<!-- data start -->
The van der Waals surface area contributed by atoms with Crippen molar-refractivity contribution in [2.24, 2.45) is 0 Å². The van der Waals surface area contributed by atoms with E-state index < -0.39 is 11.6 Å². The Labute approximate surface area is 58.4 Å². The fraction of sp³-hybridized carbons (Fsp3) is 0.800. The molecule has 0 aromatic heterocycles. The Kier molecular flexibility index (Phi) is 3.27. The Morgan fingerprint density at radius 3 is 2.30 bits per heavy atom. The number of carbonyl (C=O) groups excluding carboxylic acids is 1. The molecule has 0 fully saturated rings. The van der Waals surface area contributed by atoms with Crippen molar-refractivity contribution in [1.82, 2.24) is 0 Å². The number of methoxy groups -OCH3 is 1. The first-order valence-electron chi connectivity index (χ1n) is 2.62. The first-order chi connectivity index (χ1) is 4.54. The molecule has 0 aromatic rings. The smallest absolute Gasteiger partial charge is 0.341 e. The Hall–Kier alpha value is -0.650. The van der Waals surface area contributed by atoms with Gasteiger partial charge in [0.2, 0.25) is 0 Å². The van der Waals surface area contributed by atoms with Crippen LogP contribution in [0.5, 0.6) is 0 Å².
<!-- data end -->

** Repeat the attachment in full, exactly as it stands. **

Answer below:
The van der Waals surface area contributed by atoms with Crippen molar-refractivity contribution in [2.24, 2.45) is 0 Å². The van der Waals surface area contributed by atoms with E-state index < -0.39 is 11.6 Å². The Labute approximate surface area is 58.4 Å². The fraction of sp³-hybridized carbons (Fsp3) is 0.800. The molecule has 0 aromatic heterocycles. The Kier molecular flexibility index (Phi) is 3.27. The Morgan fingerprint density at radius 3 is 2.30 bits per heavy atom. The number of carbonyl (C=O) groups excluding carboxylic acids is 1. The molecule has 0 fully saturated rings. The van der Waals surface area contributed by atoms with Crippen molar-refractivity contribution in [1.82, 2.24) is 0 Å². The number of methoxy groups -OCH3 is 1. The first-order valence-electron chi connectivity index (χ1n) is 2.62. The first-order chi connectivity index (χ1) is 4.54. The molecule has 0 aromatic rings. The smallest absolute Gasteiger partial charge is 0.341 e. The Hall–Kier alpha value is -0.650. The van der Waals surface area contributed by atoms with Gasteiger partial charge in [0.2, 0.25) is 0 Å². The van der Waals surface area contributed by atoms with Crippen LogP contribution in [0.5, 0.6) is 0 Å².